Since there were only a few bowls, utensils and a pot from dinner, she’d decided to wash them by hand instead of using the dishwasher. When she finished drying the last item, a stainless steel ladle she and her husband had used to fill their bowls with homemade chicken noodle soup, she reached to put it in the crock sitting to the right of the stove. She smiled as she noticed the crock, not even aware she was doing so. She paused, ladle in hand, as her thoughts drifted to the origins of the crock:
It was an inexpensive piece of stoneware -- the Yorktowne pattern by Pfaltzgraff. It was decades old now, but she’d taken good care of it and there were no chips in its putty colored surface. The blue “UTENSILS” lettering and surrounding flourishes looked brand new. About five inches in diameter and seven inches high, the piece was roomy enough for her favorites among the wooden and stainless accessories she’d accumulated over the years.
It didn’t really go with the décor of the small galley kitchen, but it had sat proudly on the countertop of each house she’d lived in: this cozy little villa by the sea in South Carolina; the stately Victorian they’d lived in for 29 years in Ohio; and their first house, a bare-bones split level in a crowded subdivision in New Jersey.
The crock had been a gift from her mother, matching the set of dishes her mother had bought for her, one place setting at a time. Terry had fallen in love with the pattern as soon as she saw it in a store display. But with three growing children, a mortgage and a car payment, the young couple just couldn’t afford another set of dishes. So, little by little, Terry’s mom completed the set and then added accessory pieces. The crock was the last. The best part for Terry was knowing her mother didn’t even like the pattern – she unselfishly bought it because she knew Terry loved it.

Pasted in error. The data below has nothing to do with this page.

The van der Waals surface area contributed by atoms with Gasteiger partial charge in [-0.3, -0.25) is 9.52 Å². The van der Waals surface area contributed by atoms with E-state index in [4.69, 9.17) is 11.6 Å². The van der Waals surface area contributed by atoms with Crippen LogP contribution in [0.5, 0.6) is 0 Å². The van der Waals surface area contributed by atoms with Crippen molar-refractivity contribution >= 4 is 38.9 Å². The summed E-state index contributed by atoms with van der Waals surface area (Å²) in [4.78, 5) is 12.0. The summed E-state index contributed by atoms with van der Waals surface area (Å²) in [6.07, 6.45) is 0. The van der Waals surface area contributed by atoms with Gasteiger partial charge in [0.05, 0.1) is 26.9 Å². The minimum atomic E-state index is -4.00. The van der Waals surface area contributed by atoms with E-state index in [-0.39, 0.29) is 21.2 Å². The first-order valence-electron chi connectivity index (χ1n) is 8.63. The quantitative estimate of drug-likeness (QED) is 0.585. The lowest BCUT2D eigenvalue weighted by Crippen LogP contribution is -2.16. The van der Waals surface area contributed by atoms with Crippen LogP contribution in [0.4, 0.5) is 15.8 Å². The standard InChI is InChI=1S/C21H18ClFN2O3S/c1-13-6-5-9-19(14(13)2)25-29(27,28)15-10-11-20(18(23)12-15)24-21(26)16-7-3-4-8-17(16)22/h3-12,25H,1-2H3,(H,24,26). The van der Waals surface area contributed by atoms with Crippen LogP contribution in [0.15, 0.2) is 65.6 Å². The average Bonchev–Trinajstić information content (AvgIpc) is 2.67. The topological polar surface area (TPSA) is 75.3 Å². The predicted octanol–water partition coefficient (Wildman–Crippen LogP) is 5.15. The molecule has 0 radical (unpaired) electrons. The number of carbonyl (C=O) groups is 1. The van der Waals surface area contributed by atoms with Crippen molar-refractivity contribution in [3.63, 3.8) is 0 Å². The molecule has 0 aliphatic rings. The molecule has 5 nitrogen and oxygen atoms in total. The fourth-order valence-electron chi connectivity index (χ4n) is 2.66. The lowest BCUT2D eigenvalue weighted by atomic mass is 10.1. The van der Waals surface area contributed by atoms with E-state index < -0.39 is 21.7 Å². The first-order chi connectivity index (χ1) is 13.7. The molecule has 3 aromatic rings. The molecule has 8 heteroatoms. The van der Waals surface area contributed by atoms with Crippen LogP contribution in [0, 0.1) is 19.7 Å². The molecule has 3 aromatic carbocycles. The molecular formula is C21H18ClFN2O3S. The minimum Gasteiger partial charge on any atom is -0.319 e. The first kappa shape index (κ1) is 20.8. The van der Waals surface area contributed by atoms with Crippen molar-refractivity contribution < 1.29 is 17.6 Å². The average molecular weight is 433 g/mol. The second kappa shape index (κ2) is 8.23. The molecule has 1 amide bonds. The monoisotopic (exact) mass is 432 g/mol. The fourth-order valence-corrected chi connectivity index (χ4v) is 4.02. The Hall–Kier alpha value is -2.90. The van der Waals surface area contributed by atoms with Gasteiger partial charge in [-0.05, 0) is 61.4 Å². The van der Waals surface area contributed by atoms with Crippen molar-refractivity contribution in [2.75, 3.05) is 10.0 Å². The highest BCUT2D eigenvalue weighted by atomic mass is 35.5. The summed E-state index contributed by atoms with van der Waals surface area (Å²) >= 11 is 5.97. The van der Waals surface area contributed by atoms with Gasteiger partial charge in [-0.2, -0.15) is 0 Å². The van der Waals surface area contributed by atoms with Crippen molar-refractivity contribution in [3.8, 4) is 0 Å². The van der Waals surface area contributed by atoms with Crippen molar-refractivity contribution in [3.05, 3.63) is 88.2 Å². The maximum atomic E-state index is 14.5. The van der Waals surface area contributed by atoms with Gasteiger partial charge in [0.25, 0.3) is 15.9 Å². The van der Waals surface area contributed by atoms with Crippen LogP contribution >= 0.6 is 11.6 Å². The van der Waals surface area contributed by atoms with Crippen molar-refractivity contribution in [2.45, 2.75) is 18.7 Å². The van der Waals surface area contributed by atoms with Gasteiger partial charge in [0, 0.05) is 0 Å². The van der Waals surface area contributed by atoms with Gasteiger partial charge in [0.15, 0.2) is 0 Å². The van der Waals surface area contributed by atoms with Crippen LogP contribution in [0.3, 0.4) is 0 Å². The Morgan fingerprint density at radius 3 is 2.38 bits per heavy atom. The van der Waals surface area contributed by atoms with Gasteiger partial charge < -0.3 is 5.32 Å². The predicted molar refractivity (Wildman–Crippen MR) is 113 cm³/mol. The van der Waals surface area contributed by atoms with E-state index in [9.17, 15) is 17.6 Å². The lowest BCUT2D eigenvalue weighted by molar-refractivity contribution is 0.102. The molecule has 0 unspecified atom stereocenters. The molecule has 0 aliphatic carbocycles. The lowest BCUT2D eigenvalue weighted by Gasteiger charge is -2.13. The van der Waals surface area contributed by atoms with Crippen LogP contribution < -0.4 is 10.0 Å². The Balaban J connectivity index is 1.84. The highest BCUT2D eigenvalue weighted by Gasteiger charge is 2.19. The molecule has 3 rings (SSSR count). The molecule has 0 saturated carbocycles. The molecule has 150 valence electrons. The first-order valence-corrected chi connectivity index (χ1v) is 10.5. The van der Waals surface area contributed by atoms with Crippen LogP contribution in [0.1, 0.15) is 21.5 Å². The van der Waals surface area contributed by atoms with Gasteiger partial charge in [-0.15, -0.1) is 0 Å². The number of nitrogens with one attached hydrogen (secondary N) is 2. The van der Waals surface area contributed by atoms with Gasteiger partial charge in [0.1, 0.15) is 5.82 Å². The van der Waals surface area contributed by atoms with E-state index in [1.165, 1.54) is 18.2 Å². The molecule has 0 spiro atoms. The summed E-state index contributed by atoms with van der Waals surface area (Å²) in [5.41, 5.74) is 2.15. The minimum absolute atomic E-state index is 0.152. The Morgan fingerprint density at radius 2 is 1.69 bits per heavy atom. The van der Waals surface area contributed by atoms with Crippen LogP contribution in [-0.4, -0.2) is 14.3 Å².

When Terry and her husband were preparing for the move from the sixteen room Victorian to a two bedroom villa, she’d had to be ruthless in her editing of what would make the cut for a place in the moving van. Sadly, the set of Pfaltzgraff dishes couldn’t go, but Terry vowed she’d keep the crock, for remembrance, even if she had to wrap it in bubble wrap herself and carry it in her lap during the long drive.
So now it sat in a light, beach-y kitchen, on display for all to see: a token of the sweet, unconditional love a mother had for her only daughter. Terry smiled again, coming out of her reverie. Moving aside wooden spoons and other utensils, she gently placed the ladle in the crock. Running her finger around the band of blue accenting the rim, she whispered, “Thanks again, Mom…I love you, too.”